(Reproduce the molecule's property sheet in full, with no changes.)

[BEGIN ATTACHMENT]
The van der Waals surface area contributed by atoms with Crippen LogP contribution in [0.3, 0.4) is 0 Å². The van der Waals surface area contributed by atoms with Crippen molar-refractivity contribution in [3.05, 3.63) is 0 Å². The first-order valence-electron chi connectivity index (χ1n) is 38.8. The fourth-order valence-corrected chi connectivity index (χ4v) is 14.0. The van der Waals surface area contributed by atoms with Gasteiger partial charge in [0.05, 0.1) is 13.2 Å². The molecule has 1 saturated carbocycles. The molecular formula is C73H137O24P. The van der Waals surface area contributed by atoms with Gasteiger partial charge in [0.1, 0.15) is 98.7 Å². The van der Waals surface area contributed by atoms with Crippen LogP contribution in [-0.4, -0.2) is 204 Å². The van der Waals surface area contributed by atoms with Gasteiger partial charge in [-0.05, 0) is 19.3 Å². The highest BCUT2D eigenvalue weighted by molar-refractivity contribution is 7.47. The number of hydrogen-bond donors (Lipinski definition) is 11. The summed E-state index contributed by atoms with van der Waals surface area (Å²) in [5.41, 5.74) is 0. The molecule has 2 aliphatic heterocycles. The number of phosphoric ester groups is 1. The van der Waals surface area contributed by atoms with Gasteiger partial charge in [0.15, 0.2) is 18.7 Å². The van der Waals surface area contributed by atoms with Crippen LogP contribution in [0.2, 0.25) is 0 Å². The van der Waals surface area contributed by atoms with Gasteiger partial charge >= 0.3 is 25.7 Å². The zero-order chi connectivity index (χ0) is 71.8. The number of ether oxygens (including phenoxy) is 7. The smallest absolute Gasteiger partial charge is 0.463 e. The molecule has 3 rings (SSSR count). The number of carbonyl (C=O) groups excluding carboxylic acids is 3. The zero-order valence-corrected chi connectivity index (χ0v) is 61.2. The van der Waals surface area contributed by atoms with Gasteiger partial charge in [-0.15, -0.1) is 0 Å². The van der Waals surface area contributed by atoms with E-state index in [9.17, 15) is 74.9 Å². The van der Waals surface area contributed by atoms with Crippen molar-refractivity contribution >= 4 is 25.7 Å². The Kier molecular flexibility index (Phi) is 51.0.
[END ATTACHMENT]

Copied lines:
The van der Waals surface area contributed by atoms with Crippen LogP contribution in [0.3, 0.4) is 0 Å². The van der Waals surface area contributed by atoms with Crippen molar-refractivity contribution in [3.05, 3.63) is 0 Å². The first-order valence-electron chi connectivity index (χ1n) is 38.8. The fourth-order valence-corrected chi connectivity index (χ4v) is 14.0. The van der Waals surface area contributed by atoms with Gasteiger partial charge in [0.05, 0.1) is 13.2 Å². The molecule has 1 saturated carbocycles. The molecular formula is C73H137O24P. The van der Waals surface area contributed by atoms with Gasteiger partial charge in [0.1, 0.15) is 98.7 Å². The van der Waals surface area contributed by atoms with Crippen LogP contribution in [-0.4, -0.2) is 204 Å². The van der Waals surface area contributed by atoms with Gasteiger partial charge in [-0.05, 0) is 19.3 Å². The highest BCUT2D eigenvalue weighted by molar-refractivity contribution is 7.47. The number of hydrogen-bond donors (Lipinski definition) is 11. The summed E-state index contributed by atoms with van der Waals surface area (Å²) in [5.41, 5.74) is 0. The molecule has 2 aliphatic heterocycles. The number of phosphoric ester groups is 1. The van der Waals surface area contributed by atoms with Gasteiger partial charge in [0.15, 0.2) is 18.7 Å². The van der Waals surface area contributed by atoms with Crippen LogP contribution in [0.2, 0.25) is 0 Å². The van der Waals surface area contributed by atoms with Gasteiger partial charge >= 0.3 is 25.7 Å². The zero-order chi connectivity index (χ0) is 71.8. The number of ether oxygens (including phenoxy) is 7. The smallest absolute Gasteiger partial charge is 0.463 e. The molecule has 3 rings (SSSR count). The number of carbonyl (C=O) groups excluding carboxylic acids is 3. The zero-order valence-corrected chi connectivity index (χ0v) is 61.2. The van der Waals surface area contributed by atoms with Gasteiger partial charge in [-0.15, -0.1) is 0 Å². The van der Waals surface area contributed by atoms with E-state index in [9.17, 15) is 74.9 Å². The van der Waals surface area contributed by atoms with Crippen molar-refractivity contribution >= 4 is 25.7 Å². The Kier molecular flexibility index (Phi) is 51.0.